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Front. Surg., 03 June 2014 | https://doi.org/10.3389/fsurg.2014.00019

Gynecology and obstetrics has entered modern times: perspectives and challenges

  • Service de Gynécologie Obstétrique, HFR Fribourg – Hôpital Cantonal, Fribourg, Switzerland

The scientific progresses achieved, during the twenty-first century, in molecular biology, in cytogenetics, in the use of stem cells in the treatment of various pathologies by reprograming them (1), in medical imaging and in surgical instrumentation allow an avant-gardist management in the fields of assisted reproductive medicine, in oncology, in gynecological surgery, and even in obstetrics. Therefore, couples can benefit from a specific and personalized management. This management is supervised by multidisciplinary teams respecting laws of medical ethics and those of bio-ethics. Should we still use the term of “sterility” when such a therapeutic armada is at our disposal?

Born in the 70s, the laparoscopic surgery, now offers a better topographic approach of lesions, an almost perfect macroscopic depiction of colors. Hence, surgeons can spare more healthy tissues such as vessels and nerves, and thus adapt a more conservative procedure while restoring normal anatomy that is essential for preserving fertility. Endometriosis is one of the most obvious examples (2, 3). These advancements were achieved owing to new 3D imaging technologies and to the use of CO2 laser. The advent of new energies, i.e., RF, YAG laser, Argon laser, plasma energy, excimer, etc., opened new perspectives for surgical management of diseases.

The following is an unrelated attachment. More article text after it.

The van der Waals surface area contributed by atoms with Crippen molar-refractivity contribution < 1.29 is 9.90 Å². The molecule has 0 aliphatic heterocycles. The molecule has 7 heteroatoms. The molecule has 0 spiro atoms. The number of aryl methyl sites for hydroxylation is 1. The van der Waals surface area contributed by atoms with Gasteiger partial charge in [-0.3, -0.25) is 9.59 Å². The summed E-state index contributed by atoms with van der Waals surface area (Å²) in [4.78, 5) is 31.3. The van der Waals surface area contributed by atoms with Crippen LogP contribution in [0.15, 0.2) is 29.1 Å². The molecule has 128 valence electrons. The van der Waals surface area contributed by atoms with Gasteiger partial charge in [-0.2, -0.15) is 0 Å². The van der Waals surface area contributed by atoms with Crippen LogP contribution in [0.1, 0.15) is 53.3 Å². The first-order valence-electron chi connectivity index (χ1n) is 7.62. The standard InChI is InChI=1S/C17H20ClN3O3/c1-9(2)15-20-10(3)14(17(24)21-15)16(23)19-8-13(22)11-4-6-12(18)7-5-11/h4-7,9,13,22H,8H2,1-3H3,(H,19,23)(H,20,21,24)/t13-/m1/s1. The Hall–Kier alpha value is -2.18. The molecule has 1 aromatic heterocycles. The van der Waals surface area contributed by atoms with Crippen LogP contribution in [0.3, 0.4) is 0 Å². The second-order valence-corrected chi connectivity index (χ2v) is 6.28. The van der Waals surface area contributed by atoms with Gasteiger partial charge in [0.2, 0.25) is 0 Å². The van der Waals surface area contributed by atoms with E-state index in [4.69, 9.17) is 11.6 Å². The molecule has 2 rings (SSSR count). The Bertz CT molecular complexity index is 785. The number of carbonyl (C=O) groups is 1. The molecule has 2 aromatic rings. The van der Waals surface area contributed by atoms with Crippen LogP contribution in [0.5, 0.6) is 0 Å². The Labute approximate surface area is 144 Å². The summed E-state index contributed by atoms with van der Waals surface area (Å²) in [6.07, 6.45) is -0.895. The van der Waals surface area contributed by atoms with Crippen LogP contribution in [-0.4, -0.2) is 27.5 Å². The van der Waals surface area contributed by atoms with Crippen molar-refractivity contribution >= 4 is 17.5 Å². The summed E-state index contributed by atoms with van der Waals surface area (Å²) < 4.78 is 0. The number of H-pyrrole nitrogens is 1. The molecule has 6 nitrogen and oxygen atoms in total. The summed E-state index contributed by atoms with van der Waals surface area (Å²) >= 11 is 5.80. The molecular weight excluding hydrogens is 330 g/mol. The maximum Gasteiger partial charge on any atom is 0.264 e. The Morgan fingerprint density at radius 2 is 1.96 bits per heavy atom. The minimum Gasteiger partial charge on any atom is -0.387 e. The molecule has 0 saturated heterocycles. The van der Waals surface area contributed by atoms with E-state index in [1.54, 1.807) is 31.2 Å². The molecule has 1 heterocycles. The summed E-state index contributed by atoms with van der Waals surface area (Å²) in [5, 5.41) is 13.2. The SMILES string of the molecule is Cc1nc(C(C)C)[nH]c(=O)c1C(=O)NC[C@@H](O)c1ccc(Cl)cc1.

The miniaturization of instruments in hysteroscopy coupled with the development of hydrosonography allowed a better exploration of the uterine cavity, endometrial biopsies, and resection of intra-uterine lesions. Thus preventing invasive and radical treatments and reducing post-operative morbidity.

However, the greatest advancements have been realized in cellular and molecular biology, in cytogenetics, and in proteomics. Indeed, the recent knowledge in the field of stem cells and their specific reprograming expand horizons to gene and cell therapy. A simple cell could be considered as a treatment by re-colonizing unhealthy tissues, thus preventing transplantation (1, 4, 5). The cryopreservation of ovarian tissue by vitrification before radiotherapy or chemotherapy in case of cancer gives a new hope to those couples touched by the disease.

The in vitro culture of pathological cells, disease modeling, and collection of withdrawn tissues pre-operatively allows researchers to understand etiophysiopathogeny, and natural evolution of the disease as in endometriotic tissues (2). These procedures will avoid long, expensive, and ethically questionable studies on animal models, thus allowing pharmacotesting. Therefore, this will help defining new disease classification and propose therapeutic algorithms.

Owing to progress in the field of infertility and assisted reproductive techniques (ART), i.e., intra cytoplasmic spermatozoid injection (ICSI) and vitrification of oocytes and embryos, increasing numbers of patients could be treated. In vitro endometrial culture leads to identification of reasons for treatment failure. Regarding pre-implantation genetic diagnosis (PGD), the progress in the knowledge of genetic mapping offers much hope to patients and couples suffering from family and hereditary diseases.